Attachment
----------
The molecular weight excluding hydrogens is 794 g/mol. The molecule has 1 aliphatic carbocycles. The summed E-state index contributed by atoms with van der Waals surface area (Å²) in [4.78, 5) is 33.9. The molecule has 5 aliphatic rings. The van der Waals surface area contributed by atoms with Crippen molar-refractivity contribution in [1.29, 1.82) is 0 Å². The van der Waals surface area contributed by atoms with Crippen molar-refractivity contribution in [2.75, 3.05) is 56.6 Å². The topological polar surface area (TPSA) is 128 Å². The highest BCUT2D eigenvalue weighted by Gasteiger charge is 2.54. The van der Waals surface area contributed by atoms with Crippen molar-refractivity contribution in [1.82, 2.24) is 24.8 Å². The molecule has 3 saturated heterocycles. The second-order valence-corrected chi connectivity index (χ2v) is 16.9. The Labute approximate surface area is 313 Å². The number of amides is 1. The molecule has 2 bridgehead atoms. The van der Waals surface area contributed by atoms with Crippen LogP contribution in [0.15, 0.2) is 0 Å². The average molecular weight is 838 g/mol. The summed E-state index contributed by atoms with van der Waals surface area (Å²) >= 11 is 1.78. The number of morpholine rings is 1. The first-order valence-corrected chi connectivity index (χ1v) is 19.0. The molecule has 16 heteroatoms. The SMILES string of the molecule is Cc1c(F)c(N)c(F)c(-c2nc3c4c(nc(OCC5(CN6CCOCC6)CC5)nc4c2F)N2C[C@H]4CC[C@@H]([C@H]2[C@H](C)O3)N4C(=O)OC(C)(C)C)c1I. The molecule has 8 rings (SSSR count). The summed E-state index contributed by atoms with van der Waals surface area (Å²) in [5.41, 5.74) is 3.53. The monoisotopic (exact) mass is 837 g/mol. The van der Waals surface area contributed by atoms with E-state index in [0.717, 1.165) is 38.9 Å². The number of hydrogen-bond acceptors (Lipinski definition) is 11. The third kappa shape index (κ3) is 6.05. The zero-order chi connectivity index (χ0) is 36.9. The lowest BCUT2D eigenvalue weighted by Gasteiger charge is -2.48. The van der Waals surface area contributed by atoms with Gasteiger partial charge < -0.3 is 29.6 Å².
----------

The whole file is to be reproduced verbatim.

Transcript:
The molecular weight excluding hydrogens is 794 g/mol. The molecule has 1 aliphatic carbocycles. The summed E-state index contributed by atoms with van der Waals surface area (Å²) in [4.78, 5) is 33.9. The molecule has 5 aliphatic rings. The van der Waals surface area contributed by atoms with Crippen molar-refractivity contribution in [1.29, 1.82) is 0 Å². The van der Waals surface area contributed by atoms with Crippen molar-refractivity contribution in [2.75, 3.05) is 56.6 Å². The topological polar surface area (TPSA) is 128 Å². The highest BCUT2D eigenvalue weighted by Gasteiger charge is 2.54. The van der Waals surface area contributed by atoms with Crippen molar-refractivity contribution in [1.82, 2.24) is 24.8 Å². The molecule has 3 saturated heterocycles. The second-order valence-corrected chi connectivity index (χ2v) is 16.9. The Labute approximate surface area is 313 Å². The number of amides is 1. The molecule has 2 bridgehead atoms. The van der Waals surface area contributed by atoms with Crippen LogP contribution in [0.15, 0.2) is 0 Å². The average molecular weight is 838 g/mol. The summed E-state index contributed by atoms with van der Waals surface area (Å²) >= 11 is 1.78. The number of morpholine rings is 1. The first-order valence-corrected chi connectivity index (χ1v) is 19.0. The molecule has 16 heteroatoms. The SMILES string of the molecule is Cc1c(F)c(N)c(F)c(-c2nc3c4c(nc(OCC5(CN6CCOCC6)CC5)nc4c2F)N2C[C@H]4CC[C@@H]([C@H]2[C@H](C)O3)N4C(=O)OC(C)(C)C)c1I. The molecule has 8 rings (SSSR count). The summed E-state index contributed by atoms with van der Waals surface area (Å²) in [5.41, 5.74) is 3.53. The monoisotopic (exact) mass is 837 g/mol. The van der Waals surface area contributed by atoms with E-state index in [0.717, 1.165) is 38.9 Å². The number of hydrogen-bond acceptors (Lipinski definition) is 11. The third kappa shape index (κ3) is 6.05. The zero-order chi connectivity index (χ0) is 36.9. The lowest BCUT2D eigenvalue weighted by Gasteiger charge is -2.48. The van der Waals surface area contributed by atoms with Gasteiger partial charge < -0.3 is 29.6 Å².